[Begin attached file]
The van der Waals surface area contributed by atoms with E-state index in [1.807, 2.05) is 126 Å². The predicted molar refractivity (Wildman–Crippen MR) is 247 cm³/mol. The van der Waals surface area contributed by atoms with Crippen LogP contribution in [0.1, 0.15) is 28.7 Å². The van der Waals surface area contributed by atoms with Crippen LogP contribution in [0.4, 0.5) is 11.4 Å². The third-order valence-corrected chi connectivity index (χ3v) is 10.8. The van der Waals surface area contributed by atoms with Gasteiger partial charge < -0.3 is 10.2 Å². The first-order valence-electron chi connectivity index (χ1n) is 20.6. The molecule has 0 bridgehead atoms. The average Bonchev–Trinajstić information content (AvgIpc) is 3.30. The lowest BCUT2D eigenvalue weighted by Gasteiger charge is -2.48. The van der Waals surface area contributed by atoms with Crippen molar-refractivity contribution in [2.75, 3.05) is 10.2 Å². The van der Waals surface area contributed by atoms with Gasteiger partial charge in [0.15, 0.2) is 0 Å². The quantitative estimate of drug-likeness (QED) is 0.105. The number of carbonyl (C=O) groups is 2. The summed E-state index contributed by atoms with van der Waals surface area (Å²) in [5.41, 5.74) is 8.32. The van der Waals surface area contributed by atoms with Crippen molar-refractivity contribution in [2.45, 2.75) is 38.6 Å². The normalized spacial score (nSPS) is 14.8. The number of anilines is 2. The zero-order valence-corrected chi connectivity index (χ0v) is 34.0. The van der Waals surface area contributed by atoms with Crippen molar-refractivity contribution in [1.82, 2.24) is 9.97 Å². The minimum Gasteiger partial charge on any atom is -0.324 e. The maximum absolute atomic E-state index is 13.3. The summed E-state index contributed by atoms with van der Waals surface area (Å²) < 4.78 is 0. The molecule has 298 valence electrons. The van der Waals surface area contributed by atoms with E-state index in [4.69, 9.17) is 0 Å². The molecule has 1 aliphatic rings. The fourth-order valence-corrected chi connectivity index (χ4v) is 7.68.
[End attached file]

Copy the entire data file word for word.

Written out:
The van der Waals surface area contributed by atoms with E-state index in [1.807, 2.05) is 126 Å². The predicted molar refractivity (Wildman–Crippen MR) is 247 cm³/mol. The van der Waals surface area contributed by atoms with Crippen LogP contribution in [0.1, 0.15) is 28.7 Å². The van der Waals surface area contributed by atoms with Crippen LogP contribution in [0.4, 0.5) is 11.4 Å². The third-order valence-corrected chi connectivity index (χ3v) is 10.8. The van der Waals surface area contributed by atoms with Gasteiger partial charge < -0.3 is 10.2 Å². The first-order valence-electron chi connectivity index (χ1n) is 20.6. The molecule has 0 bridgehead atoms. The average Bonchev–Trinajstić information content (AvgIpc) is 3.30. The lowest BCUT2D eigenvalue weighted by Gasteiger charge is -2.48. The van der Waals surface area contributed by atoms with Crippen molar-refractivity contribution in [2.75, 3.05) is 10.2 Å². The van der Waals surface area contributed by atoms with Gasteiger partial charge in [0.15, 0.2) is 0 Å². The quantitative estimate of drug-likeness (QED) is 0.105. The number of carbonyl (C=O) groups is 2. The summed E-state index contributed by atoms with van der Waals surface area (Å²) in [5.41, 5.74) is 8.32. The van der Waals surface area contributed by atoms with Crippen molar-refractivity contribution in [2.45, 2.75) is 38.6 Å². The normalized spacial score (nSPS) is 14.8. The number of anilines is 2. The zero-order valence-corrected chi connectivity index (χ0v) is 34.0. The van der Waals surface area contributed by atoms with Crippen molar-refractivity contribution in [1.82, 2.24) is 9.97 Å². The minimum Gasteiger partial charge on any atom is -0.324 e. The maximum absolute atomic E-state index is 13.3. The summed E-state index contributed by atoms with van der Waals surface area (Å²) < 4.78 is 0. The molecule has 298 valence electrons. The van der Waals surface area contributed by atoms with E-state index in [4.69, 9.17) is 0 Å². The molecule has 1 aliphatic rings. The fourth-order valence-corrected chi connectivity index (χ4v) is 7.68.